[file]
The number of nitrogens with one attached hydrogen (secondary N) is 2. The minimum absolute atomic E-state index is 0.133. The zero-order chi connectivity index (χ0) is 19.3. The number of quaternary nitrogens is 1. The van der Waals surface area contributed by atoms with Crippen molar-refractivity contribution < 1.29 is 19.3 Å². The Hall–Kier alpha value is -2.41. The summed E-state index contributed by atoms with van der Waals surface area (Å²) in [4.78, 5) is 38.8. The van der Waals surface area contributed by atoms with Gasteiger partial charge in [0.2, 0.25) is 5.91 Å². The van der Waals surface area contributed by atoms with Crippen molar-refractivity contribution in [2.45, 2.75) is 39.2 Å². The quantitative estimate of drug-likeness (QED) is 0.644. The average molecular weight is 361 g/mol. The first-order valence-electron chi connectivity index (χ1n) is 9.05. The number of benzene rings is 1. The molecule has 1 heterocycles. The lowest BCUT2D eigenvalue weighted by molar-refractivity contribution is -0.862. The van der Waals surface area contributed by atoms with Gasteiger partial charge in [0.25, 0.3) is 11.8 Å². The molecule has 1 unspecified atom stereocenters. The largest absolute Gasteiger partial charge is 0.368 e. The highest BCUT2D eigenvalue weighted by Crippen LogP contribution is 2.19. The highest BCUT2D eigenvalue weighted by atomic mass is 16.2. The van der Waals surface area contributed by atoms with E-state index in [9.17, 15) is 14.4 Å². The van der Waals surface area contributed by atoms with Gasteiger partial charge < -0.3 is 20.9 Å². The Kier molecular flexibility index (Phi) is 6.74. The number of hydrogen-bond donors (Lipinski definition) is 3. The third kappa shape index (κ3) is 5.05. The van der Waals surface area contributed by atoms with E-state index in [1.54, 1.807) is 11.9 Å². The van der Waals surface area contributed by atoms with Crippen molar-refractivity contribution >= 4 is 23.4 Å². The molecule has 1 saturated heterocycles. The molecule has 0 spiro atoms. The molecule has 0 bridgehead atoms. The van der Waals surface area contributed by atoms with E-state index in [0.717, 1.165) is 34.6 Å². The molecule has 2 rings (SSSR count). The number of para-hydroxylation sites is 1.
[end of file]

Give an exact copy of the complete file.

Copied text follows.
The number of nitrogens with one attached hydrogen (secondary N) is 2. The minimum absolute atomic E-state index is 0.133. The zero-order chi connectivity index (χ0) is 19.3. The number of quaternary nitrogens is 1. The van der Waals surface area contributed by atoms with Crippen molar-refractivity contribution < 1.29 is 19.3 Å². The Hall–Kier alpha value is -2.41. The summed E-state index contributed by atoms with van der Waals surface area (Å²) in [4.78, 5) is 38.8. The van der Waals surface area contributed by atoms with Gasteiger partial charge in [0.2, 0.25) is 5.91 Å². The van der Waals surface area contributed by atoms with Crippen molar-refractivity contribution in [2.45, 2.75) is 39.2 Å². The quantitative estimate of drug-likeness (QED) is 0.644. The average molecular weight is 361 g/mol. The first-order valence-electron chi connectivity index (χ1n) is 9.05. The number of benzene rings is 1. The molecule has 1 heterocycles. The lowest BCUT2D eigenvalue weighted by molar-refractivity contribution is -0.862. The van der Waals surface area contributed by atoms with Gasteiger partial charge in [0.25, 0.3) is 11.8 Å². The molecule has 1 unspecified atom stereocenters. The largest absolute Gasteiger partial charge is 0.368 e. The highest BCUT2D eigenvalue weighted by Crippen LogP contribution is 2.19. The highest BCUT2D eigenvalue weighted by atomic mass is 16.2. The van der Waals surface area contributed by atoms with E-state index in [9.17, 15) is 14.4 Å². The van der Waals surface area contributed by atoms with Gasteiger partial charge < -0.3 is 20.9 Å². The Kier molecular flexibility index (Phi) is 6.74. The number of hydrogen-bond donors (Lipinski definition) is 3. The third kappa shape index (κ3) is 5.05. The van der Waals surface area contributed by atoms with E-state index in [1.54, 1.807) is 11.9 Å². The van der Waals surface area contributed by atoms with Crippen molar-refractivity contribution >= 4 is 23.4 Å². The molecule has 1 saturated heterocycles. The molecule has 0 spiro atoms. The molecule has 0 bridgehead atoms. The van der Waals surface area contributed by atoms with E-state index in [0.717, 1.165) is 34.6 Å². The molecule has 2 rings (SSSR count). The number of para-hydroxylation sites is 1.